The Princess shares more in common with The Raid than anything by the Grimms. The script by Ben Lustig and Jake Thornton follows the model of a video game; every new floor is a literal new level with a new boss or new objective to be achieved to advance to the next level.

The simplicity of the premise is refreshing, and the movie doesn’t waste any time ramping things up. Blood is shed within the first few minutes and it doesn’t let up. Each new encounter forces our protagonist to think through a different application of skills. I was worried the movie might get repetitive with its video game level design, but each new challenge is an opportunity to dazzle and enlighten us about our John Wick-esque fighter.

That’s probably the best comparison, the John Wick franchise, because it’s a series of movies that is defined by the thrills of its fight choreography and action set pieces. That’s it. The world has some interesting flourishes but the draw is the fight scenes and the pleasure of watching professionals operating at such a high level and with demonstrations that allow us to better immerse and appreciate the artistry of the fighting. And it’s good here.

The impressive choreography has a really nice A-to-B propulsion, with each move connecting to the next to tell its own story of countermoves and adjustment. I really appreciated how the specific geography of each location is incorporated into the action, whether that be as a hindrance or an assistance to the fighting. It makes the sequences more meaningful and better developed. Credit also to King for throwing herself completely into the role. She effortlessly executes complicated fight moves and swordplay during long takes. You can tell she’s having a blast being a badass.

Where The Princess starts to lose itself is once it shifts into its final act and abandons its formula. I can understand wanting to shake things up so the viewer doesn’t get lulled into complacency, but because the sequences were, beforehand, varied, my interest was not lagging. During this final stretch, the titular princess leads a squad to take down the baddies, and the movie becomes any other number of similar fantasy action movies.

The enjoyable fight choreography is still present, but it feels like a rush to clear everything in comparison to the methodical floor-by-floor clearing from before. I wish the filmmakers had merely held steady with their plot rather than throwing things out and relying upon a grand team-up revolutionary raid. There’s also a sudden shift that throws out the rationale for keeping the princess alive. The bad guy just shrugs and says, “Forget it, I’ll find a replacement,” and it feels too arbitrary of an escalation. If he could do this, why was he so insistent for the first hour that she not be killed? It’s not a bad ending but it’s definitely a downshift from the action excitement highs from before.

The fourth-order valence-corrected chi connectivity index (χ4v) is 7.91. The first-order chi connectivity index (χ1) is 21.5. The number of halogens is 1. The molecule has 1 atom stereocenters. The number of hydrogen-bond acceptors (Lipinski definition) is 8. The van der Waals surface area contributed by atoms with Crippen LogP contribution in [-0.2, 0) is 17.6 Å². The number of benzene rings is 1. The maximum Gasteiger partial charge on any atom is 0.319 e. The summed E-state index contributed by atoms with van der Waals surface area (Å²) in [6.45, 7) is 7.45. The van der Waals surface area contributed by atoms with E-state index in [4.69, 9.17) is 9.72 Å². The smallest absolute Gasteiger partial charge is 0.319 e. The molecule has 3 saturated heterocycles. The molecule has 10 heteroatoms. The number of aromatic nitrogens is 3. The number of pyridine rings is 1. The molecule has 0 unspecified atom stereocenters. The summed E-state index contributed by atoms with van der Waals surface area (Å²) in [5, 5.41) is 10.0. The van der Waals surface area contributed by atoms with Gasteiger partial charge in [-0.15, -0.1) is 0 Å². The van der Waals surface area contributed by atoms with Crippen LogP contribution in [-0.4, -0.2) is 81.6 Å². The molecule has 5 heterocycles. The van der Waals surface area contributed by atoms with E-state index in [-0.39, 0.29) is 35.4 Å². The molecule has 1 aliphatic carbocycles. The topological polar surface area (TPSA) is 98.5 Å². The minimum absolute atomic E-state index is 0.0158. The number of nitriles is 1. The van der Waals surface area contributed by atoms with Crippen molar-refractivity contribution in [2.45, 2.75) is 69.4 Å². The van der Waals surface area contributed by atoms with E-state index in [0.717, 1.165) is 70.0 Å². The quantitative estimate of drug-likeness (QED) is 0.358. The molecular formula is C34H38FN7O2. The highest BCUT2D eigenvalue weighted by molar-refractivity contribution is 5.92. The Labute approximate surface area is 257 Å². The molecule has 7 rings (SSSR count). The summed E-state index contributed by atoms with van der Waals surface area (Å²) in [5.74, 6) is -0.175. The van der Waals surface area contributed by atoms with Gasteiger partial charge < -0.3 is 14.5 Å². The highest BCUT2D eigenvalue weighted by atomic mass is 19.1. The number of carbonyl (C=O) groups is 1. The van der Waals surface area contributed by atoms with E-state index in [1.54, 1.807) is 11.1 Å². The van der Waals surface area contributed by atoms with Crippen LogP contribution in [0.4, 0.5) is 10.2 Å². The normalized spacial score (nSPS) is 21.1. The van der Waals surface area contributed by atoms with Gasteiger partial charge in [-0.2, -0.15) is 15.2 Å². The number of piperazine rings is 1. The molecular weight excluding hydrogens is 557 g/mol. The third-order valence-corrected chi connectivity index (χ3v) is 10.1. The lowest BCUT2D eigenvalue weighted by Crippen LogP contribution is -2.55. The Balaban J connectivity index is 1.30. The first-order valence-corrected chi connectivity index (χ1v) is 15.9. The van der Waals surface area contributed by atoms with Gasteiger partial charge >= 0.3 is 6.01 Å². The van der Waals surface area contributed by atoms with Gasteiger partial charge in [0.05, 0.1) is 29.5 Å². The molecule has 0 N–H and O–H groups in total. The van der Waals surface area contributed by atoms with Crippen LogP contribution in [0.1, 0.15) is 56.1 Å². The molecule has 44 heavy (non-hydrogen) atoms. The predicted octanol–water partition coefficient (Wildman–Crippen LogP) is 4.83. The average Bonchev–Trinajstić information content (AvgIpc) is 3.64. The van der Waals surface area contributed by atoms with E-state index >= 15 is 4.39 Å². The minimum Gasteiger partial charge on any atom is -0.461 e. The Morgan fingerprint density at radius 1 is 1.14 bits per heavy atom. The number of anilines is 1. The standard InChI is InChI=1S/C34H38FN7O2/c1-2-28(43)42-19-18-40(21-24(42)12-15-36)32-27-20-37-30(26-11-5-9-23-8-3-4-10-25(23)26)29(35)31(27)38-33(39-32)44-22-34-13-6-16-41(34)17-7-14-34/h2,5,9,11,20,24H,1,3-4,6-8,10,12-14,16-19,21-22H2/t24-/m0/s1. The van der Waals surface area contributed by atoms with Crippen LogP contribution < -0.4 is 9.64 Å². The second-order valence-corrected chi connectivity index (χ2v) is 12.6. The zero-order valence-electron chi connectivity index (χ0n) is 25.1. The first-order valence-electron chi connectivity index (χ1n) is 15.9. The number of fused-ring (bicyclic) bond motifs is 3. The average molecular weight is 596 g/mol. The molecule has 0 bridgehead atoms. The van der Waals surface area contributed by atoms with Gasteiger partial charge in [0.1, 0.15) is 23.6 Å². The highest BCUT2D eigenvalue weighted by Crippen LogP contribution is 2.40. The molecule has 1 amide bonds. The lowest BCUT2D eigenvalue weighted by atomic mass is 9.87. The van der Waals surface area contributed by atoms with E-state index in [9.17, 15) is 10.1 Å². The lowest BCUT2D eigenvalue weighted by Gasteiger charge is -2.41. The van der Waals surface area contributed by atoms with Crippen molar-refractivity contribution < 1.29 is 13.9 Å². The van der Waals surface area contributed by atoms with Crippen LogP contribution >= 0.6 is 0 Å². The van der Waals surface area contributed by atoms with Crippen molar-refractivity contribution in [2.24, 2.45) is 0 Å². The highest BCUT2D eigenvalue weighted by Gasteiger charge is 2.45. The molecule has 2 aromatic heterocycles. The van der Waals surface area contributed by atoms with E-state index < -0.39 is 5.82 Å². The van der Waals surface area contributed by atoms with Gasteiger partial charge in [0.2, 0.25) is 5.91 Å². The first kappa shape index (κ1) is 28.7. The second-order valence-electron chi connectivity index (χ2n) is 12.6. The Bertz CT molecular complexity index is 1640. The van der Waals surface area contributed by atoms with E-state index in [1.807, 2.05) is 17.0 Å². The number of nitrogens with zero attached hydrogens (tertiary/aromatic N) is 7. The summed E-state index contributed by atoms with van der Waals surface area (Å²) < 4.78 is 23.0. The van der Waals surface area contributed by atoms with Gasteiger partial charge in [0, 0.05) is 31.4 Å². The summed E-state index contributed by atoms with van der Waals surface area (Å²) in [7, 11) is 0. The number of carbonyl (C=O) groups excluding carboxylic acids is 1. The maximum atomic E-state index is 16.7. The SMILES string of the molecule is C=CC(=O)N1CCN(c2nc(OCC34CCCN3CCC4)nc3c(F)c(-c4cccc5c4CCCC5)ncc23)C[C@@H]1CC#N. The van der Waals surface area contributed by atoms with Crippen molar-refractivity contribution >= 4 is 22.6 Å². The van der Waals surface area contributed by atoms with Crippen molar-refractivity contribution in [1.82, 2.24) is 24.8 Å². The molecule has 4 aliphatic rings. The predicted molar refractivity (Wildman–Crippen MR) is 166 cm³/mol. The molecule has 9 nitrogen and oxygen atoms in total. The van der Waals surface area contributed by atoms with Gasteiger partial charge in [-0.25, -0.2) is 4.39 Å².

About The Author

Founder, Awards Editor

Byron is the Awards Editor and Founder of Awards Focus, in addition to being a National Arts and Entertainment Journalism Award winning journalist for his work at The Hollywood Reporter.

Working as a journalist and moderator, Byron hosts Emmy and Oscar panels for the major studios, featuring their Below The Line and Above The Line nominees (in partnership with their respective guilds).

Moderating highlights include Ingle Dodd's Behind the Slate Screening Series for Emmy and Oscar nominees, The ArcLight's Hitting the High Note Oscar series, The Hollywood Music and Media Academy FYC Series, and Emmy & Oscar panels for Society of Lyricists and Composers.

Byron's panels range from FX's Fargo to Netflix's The Crown, The Queen's Gambit, & Bridgerton; HBO Max's The Flight Attendant, Hacks, Succession, Insecure, Lovecraft Country & The White Lotus; and the Apple TV + hit series Ted Lasso.

In February of 2020, Byron hosted and organized the Aiding Australia Initiative; launched to assist in the restoration and rehabilitation of Australia's wildlife (an estimated 3 billion animals killed or maimed and a landmass the size of Syria decimated).

Participating talent for Aiding Australia includes Robert Downey Jr., Michael Keaton, Jeremy Renner, Harrison Ford, Jim Carrey, Josh Brolin, Bryan Cranston, Hugh Jackman, Patrick Stewart, JK Simmons, Tobey Maguire, Alfred Molina, James Franco, Danny Elfman, Kim Basinger, Robert Wuhl, Tim Allen, Colin Hay, Drew Struzan, and Michael Rosenbaum.

Byron is also a patent holding inventor, screenwriter, and songwriter (X-Men Apocalypse) in addition to being a proud member of The Society of Lyricists & Composers and BMI.

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